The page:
Small wonder that the Prime Minister of India should issue the following command to Chief Ministers of all States in his circular letter dated 17 October 1952:

I have sometimes received complaints from Christian missions and missionaries both foreign and Indian, about the differential treatment accorded to them in certain States.  It is said that there is some kind of harassment also occasionally.  Some instances of this kind have come to my notice.  I hope that your Government will take particular care that there is no such discrimination, much less harassment. I know that there is a hangover still of the old prejudice against Christian missions and missionaries.  In the old days many of them except in the far south, where they were indigenous, represented the foreign power and sometimes even acted more or less as its agents. I know also that some of them in the north-east encouraged separatist and disruptive movements.  That phase is over.  If any person, foreigner or Indian, behaves in that way still certainly we should take suitable action.  But remember that Christianity is a religion of large numbers of people in India and that it came to the south of India nearly 2000 years ago.  It is as much a part of the Indian scene. as any other religion.  Our policy of religious neutrality and protection of minorities must not be affected or sullied by discriminatory treatment or harassment.  While Christian missionaries have sometimes behaved objectionably from the political point of view, they have undoubtedly done great service to India in the social field and they continue to give that service.  In the tribal areas many of them have devoted their lives to the tribes there.  I wish that there were Indians who were willing to serve the tribal folk in this way. I know that there are some Indians now who are doing this, but I would like more of them to do so.  It must be remembered that the Christian community, by and large, is poor and is sometimes on the level of the backward or depressed classes.

We permit, by our Constitution, not only freedom of conscience and belief but also proselytism.  Personally I do not like proselytism and it is rather opposed to the old Indian outlook which is, in this matter, one of live and let live.  But I do not want to come in other people’s ways provided they are not objectionable in some other sense.  In particular, I would welcome any form of real social service by anyone, missionary or not.  A question arises, however, how far we should encourage foreigners to come here for purely evangelical work.  Often these foreign countries raise funds on the plea of converting the savage heathens. I do no want anyone to come here who looks upon me as a savage heathen, not that I mind being called a heathen or a pagan by anybody.  But I do not want any foreigner to come who looks down upon us or who speaks about us in their own countries in terms of contempt.  But if any foreigner wants to come here for social service, I would welcome him.3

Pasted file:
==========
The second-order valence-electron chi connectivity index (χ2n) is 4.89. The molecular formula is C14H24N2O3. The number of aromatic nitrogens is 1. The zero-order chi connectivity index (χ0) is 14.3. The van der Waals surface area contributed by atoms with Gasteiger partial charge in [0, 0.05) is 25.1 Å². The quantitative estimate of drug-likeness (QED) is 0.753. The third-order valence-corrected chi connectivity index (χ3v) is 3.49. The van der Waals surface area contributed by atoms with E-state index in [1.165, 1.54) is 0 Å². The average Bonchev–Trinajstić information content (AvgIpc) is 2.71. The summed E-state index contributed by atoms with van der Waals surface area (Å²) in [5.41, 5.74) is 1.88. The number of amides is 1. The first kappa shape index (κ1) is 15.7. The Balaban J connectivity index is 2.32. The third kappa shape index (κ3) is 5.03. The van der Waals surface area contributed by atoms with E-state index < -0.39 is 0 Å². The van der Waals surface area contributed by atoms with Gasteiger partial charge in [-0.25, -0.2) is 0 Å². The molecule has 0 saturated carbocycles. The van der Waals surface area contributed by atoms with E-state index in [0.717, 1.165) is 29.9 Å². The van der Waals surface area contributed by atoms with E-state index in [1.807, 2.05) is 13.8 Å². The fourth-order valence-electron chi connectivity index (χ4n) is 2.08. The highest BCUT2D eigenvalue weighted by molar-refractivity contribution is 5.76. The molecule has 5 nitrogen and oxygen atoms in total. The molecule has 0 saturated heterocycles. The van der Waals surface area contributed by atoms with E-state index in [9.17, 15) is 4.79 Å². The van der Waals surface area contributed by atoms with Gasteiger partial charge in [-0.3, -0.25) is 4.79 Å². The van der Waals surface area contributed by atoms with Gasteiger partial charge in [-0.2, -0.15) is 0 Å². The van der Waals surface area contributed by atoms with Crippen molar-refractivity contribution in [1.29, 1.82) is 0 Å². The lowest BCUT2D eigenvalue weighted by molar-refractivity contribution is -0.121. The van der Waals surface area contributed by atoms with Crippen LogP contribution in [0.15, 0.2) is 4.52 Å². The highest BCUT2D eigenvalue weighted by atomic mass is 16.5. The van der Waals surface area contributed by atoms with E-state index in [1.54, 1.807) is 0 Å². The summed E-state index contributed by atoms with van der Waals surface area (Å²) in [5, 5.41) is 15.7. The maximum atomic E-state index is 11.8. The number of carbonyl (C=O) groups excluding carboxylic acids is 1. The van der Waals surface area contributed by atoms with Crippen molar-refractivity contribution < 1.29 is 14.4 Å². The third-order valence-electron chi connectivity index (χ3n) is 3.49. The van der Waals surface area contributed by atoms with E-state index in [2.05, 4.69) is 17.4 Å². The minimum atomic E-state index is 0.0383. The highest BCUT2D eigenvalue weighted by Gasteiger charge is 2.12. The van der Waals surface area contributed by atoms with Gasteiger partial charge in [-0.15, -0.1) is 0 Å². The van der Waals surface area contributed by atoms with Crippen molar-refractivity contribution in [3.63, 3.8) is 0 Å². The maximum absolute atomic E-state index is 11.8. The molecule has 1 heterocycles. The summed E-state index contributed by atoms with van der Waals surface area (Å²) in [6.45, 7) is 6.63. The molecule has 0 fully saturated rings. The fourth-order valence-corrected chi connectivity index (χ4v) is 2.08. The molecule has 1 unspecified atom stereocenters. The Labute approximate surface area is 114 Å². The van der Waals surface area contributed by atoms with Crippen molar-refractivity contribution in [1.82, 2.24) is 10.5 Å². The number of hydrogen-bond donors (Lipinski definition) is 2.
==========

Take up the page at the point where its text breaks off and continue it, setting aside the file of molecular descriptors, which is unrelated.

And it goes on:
A footnote to this letter informs us that “On October 1952, Rajkumari Amrit Kaur drew Nehru’s attention to complaints of such treatment of Christian missionaries in Bihar and Madhya Pradesh”.  Had Pandit Nehru been an Indian and a patriot, he would have referred Rajkumari Amrit Kaur to the Chief Ministers of Bihar and Madhya Pradesh before taking up the matter himself.  But being the man he was a coolie carrying the White Man’s Burden an allegation from a mouthpiece of Christian missions was sufficient for him to rush with a reprimand to the Chief Ministers of all States only a week after his ear was poisoned.  There was no complaint regarding maltreatment of Christian missions from the rest of the States, yet he felt called upon to raise a general alarm.  He not only anticipated all possible objections which he thought could be made against missions and missionary activities, he also tried his best to blunt those objections in his usual “if” and “but” way.  The worst part of it all was that he repeated the Big Lie that Christianity was 2000 years old in India as, according to him, it was brought to India by St. Thomas in the first century of the Christian era.  Even when he had told that story to his daughter in April 1932 in one of his schoolboyish essays which now pass as solid history, Christian historians had been debating for years whether a man called St. Thomas was a historical figure or a figment of theological speculation, and whether he ever came to South India.  But Pandit Nehru who fancied himself as a great historian and was hailed as such by all sorts of fools and knaves around the world, had swallowed the story as soon as he heard it and kept on spreading it.

The followers of Mahatma Gandhi were the first to forget what their Master had said repeatedly on the subject of proselytization, namely, that it was “the deadliest poison which ever sapped the fountain of truth”.  Some of them found berths in the new power setup, and fell in line with Pandit Nehru.  Some others who felt frustrated in the new situation for one reason or the other became fascinated by Mao-tse Tung and started seeing the Mahatma reincarnated in Red China.  Constructive workers of the Gandhian movement gave priority to economic programmes and sidelined all social and cultural problems.  A new breed of ‘Gandhians’ became busy -floating Voluntary Agencies and looking forward to being funded by Western Foundations.  Some of these Foundations were avowedly dedicated to promoting only Christian causes.  Small wonder that the ‘Gandhians’ became, in due course, active or passive accomplices of the Christian missions.